Incorporating WebP Images into Websites


Lately at work we’ve been paying a lot of attention to website performance, and using Google Lighthouse scores as a key indicator. After running the audit here on my personal blog, the bandwidth savings from serving images in “next-gen formats” such as WebP or AVIF stood out as straightforward way to improve my page load time.

Lighthouse audit of one of my popular blog posts, running in Chrome DevTools

The following post is based on my research of how to best incorporate WebP images into my blog. This included things like potential performance improvements, backwards compatibility, and confirming HTML syntax and browser <source> selection. Please feel free the comment at the bottom if anything is contrary to your findings/experience. I am here to learn, just like you!

Why WebP

After researching WebP, I became aware of a few advantages:

  • Reduced File size compared to existing formats – studies performed by Google indicate that WebP is ~26% smaller compared to PNG 1, and 25-34% smaller than JPEG 2.
  • Improved Performance and Lighthouse score – While the industry generally believes Lighthouse scores do not impact Google Search rankings 3 4, an improved Lighthouse score correlates to a faster page load and a better experience for the end user.
  • Excellent Browser Adoption – WebP has the best browser adoption available for next-gen formats, with support for ~94.9% of browsers 5 at the time this post was written. This is much better than other next-gen formats like AVIF (currently at around ~81% support 6).
This image is ~28% smaller in WebP format compared to JPEG

Converting Images to WebP

Google has released an open source command line tool called cwebp that is the de facto standard utility for converting images to WebP formats. Many guides exist out there with example command syntax, including some published by Google.

Web platforms such as WordPress also have numerous plugins that will handle the WebP conversion automatically. I have had great experience using the EWWW Image Optimizer plugin on this site, and have also seen mention of other plugins like Converter for Media – there are certainly many options out there!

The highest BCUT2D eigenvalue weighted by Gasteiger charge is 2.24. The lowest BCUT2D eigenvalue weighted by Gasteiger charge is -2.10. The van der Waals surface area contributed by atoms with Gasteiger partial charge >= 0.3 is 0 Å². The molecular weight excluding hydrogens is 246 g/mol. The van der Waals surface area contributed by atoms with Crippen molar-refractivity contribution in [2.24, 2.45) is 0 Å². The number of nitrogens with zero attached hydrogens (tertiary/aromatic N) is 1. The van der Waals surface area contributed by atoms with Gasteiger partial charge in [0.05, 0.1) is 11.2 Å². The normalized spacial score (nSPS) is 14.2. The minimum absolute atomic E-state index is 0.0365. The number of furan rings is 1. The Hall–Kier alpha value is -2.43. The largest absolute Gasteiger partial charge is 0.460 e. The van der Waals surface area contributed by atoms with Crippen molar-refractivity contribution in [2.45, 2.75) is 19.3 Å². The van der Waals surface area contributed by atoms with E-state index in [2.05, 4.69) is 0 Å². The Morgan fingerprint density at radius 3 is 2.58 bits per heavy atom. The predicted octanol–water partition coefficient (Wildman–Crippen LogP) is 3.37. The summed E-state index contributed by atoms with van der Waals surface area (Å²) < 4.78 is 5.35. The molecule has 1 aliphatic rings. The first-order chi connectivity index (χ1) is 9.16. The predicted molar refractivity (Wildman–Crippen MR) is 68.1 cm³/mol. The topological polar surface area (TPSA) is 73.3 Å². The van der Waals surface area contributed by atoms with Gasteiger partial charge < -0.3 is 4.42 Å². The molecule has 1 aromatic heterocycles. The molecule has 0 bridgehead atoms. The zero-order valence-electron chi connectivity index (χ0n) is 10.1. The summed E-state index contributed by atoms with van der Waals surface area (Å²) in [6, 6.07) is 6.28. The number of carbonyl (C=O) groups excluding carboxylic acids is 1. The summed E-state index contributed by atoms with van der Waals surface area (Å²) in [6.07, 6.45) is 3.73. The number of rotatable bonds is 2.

Including WebP Images in Website HTML

The preferred method for including WebP images in websites is to use the <picture> element because it allows us to lay out all available sizes/formats of an image, and let the browser choose the best one given the client device/context.

The <picture> element also provides backwards compatibility for browsers that either do not support WebP, or do not recognize the <picture> and/or <source> elements. In the latter case, the <img> element is interpreted and used.

   <source type="image/webp" sizes="(max-width: 660px) 600px, (max-width: 1084px) 1024px, 1200px" 
     srcset=" 400w, 
   <img type="image/jpeg" sizes="(max-width: 660px) 600px, (max-width: 1084px) 1024px, 1200px" 
     srcset=" 400w, 

The best practice is to list the preferred image formats first (e.g. WebP), with the rendition sizes in the srcset in ascending order (smallest images first). The sizes attribute is dependent on the actual website where the HTML is being included; for more information on the sizes attribute checkout the excellent docs on Responsive Images by Mozilla.

Given all this fancy HTML syntax, we know that older browsers will ultimately load the image in the src attribute of the <img> tag.

CSS Styles on the Img tag apply to the Source

I was very pleased to find out that any CSS styles that are applied the <img> tag will be automatically applied to whichever <source> image is selected. This is because the selected image will be presented in the same space/block occupied by the <img> element 7. This made introducing WebP images into a website with existing CSS styles much easier.

Confirming WebP Images are being Included

There are a couple different methods to confirm that WebP images are being included in the webpage, and the appropriate source size is being chosen by the browser.

Check Google Lighthouse

The simplest test is to run a Lighthouse audit on the website from within Chrome DevTools, and confirm that the “Serve images in next-gen formats” audit passed successfully. This process is outlined in more detail here.

Confirming audits passed in Lighthouse

Use DevTools to Monitor Source Selection

I also used the responsive view in Chrome DevTools to confirm my HTML syntax is correct. In this view, we can simulate different client screen sizes and resolutions to see which source size will be selected. We can use this to tweak and confirm the sizes and srcset attributes on our <picture> element.

Don’t forget to test with different Device Pixel Ratios (DPR) – here are steps to enable this in DevTools.

Using Chrome DevTools in the responsive view to test Picture Source size selection in the browser


  1. Lossless and Transparency Encoding in WebP
  2. WebP Compression Study
  3. Lighthouse scores do not affect Google Search / SEO
  4. Do Google Lighthouse Scores Affect SEO?
  5. – Webp
  6. – AVIF
  7. <picture>: The Picture element – see the last sentence of the second paragraph

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